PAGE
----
Local representation includes Comcast ($5 million) and the late, lamented John S and James L Knight Foundation ($25 million), the philanthropic arm of the Knight-Ridder newspaper chain that used to own and operate the Philadelphia Inquirer and Daily News back in the Gene Roberts and a Pulitzer Prize-every-year era. How quickly we forget.


The important numbers on the Newseum include:

  • a $450 million price tag
  • 1000 old and rare newspaper front pages
  • 130 inter-active exhibits
  • 15 comfortable theaters
  • two television studios
  • 14 galleries of some type
  • seven atrium levels
  • one suspended-in-air news helicopter
  • 250,000 square feet of usable space
  • one dual level Wolfgang Puck restaurant
  • one food court (really, really pricey)  
  • one enormous chunk of the Berlin Wall, complete with watchtower and searchlight and graffiti-scrawled slabs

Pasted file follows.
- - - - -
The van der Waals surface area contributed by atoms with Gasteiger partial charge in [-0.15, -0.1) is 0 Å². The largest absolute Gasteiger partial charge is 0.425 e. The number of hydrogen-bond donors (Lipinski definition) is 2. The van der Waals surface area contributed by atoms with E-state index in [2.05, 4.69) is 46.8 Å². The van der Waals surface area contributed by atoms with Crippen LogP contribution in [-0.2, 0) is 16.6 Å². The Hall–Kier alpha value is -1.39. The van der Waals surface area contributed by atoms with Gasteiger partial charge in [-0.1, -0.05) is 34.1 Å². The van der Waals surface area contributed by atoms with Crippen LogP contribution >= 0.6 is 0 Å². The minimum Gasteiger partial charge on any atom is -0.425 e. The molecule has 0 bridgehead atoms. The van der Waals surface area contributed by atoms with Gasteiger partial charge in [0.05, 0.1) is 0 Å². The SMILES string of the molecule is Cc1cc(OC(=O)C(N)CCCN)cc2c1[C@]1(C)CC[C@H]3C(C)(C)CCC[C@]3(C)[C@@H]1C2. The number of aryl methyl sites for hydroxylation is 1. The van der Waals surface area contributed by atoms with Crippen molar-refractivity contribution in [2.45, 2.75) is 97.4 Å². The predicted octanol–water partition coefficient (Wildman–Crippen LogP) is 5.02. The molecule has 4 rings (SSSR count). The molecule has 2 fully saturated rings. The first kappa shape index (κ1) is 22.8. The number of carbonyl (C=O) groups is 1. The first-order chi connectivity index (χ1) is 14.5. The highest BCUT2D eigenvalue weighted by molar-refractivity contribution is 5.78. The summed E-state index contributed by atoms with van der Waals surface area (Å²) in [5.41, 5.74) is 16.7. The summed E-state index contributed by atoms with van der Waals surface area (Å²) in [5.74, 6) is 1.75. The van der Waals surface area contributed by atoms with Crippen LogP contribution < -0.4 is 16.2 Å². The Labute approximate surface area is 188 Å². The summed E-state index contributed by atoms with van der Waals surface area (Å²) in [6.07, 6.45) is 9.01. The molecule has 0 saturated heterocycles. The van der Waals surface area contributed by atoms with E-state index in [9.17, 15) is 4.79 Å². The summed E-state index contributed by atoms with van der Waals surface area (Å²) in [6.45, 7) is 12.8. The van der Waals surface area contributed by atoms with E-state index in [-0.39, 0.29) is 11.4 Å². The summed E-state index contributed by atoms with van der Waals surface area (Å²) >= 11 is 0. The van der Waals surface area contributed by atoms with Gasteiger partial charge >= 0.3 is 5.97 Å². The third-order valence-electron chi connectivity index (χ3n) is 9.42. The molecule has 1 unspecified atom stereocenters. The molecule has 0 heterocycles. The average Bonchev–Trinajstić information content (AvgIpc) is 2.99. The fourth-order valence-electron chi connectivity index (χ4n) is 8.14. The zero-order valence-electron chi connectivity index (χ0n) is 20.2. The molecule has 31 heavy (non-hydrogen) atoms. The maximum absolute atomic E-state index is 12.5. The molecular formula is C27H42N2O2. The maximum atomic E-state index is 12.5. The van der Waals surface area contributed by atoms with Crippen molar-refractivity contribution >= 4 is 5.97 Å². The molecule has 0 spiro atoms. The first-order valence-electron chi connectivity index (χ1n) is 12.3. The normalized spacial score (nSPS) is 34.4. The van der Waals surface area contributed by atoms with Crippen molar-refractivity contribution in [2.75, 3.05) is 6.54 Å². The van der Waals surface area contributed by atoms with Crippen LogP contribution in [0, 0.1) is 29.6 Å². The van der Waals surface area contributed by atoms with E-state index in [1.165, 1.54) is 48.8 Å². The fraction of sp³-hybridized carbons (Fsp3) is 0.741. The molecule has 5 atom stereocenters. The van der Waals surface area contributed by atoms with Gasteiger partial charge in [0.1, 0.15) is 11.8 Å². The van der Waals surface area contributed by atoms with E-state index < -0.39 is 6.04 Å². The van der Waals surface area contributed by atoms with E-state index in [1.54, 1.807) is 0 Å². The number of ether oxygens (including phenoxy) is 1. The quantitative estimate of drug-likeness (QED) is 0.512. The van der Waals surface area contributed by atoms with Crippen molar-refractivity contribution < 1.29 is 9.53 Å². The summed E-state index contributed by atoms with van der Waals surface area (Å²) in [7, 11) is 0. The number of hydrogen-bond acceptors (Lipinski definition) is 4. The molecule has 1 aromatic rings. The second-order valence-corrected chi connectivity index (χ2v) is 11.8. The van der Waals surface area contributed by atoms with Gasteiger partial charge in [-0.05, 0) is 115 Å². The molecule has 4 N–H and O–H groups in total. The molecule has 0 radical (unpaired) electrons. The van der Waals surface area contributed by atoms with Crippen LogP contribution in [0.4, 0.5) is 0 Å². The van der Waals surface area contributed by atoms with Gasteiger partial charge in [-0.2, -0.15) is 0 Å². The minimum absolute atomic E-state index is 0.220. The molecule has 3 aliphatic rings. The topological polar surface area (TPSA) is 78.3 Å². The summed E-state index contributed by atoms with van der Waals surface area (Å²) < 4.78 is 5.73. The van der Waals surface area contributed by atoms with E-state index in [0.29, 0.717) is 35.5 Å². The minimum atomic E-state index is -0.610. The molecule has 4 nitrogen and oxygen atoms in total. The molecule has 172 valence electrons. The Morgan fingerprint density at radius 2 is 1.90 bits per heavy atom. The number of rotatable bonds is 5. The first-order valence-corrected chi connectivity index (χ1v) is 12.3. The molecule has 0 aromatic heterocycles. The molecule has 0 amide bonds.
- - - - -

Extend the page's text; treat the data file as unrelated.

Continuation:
From Whence It Came

This present incarnation of the Newseum opened in February 2008, to sort of limited fanfare. The primary revolving exhibit is all about G-Men and The News, with the emphasis on J.Edgar Hoover, old-time gangsters like Machine Gun Kelly and the exploits of those hat-wearing “government men.”

That will change, of course, depending on trends and availability of materials. Much of what’s there seems to have been loaned out by the museum at the headquarters of the Federal Bureau of Investigation (FBI), across town. It’s great stuff, lavishly mounted, but “inter-active” exhibits always seem to me to lose something important in the translation. Visitors just have to deal with that at the Newseum.


The original Newseum opened in 1997 in Arlington, Virginia. Back in those days it was free to the public, reasonably well-attended and definitely off-the-beaten track. One of the involved journalists who was put off by that location and by the apparently modest ambitions of the place was the late Tim Russert. He was among the journalistic movers-and-shakers who pushed for a downtown location.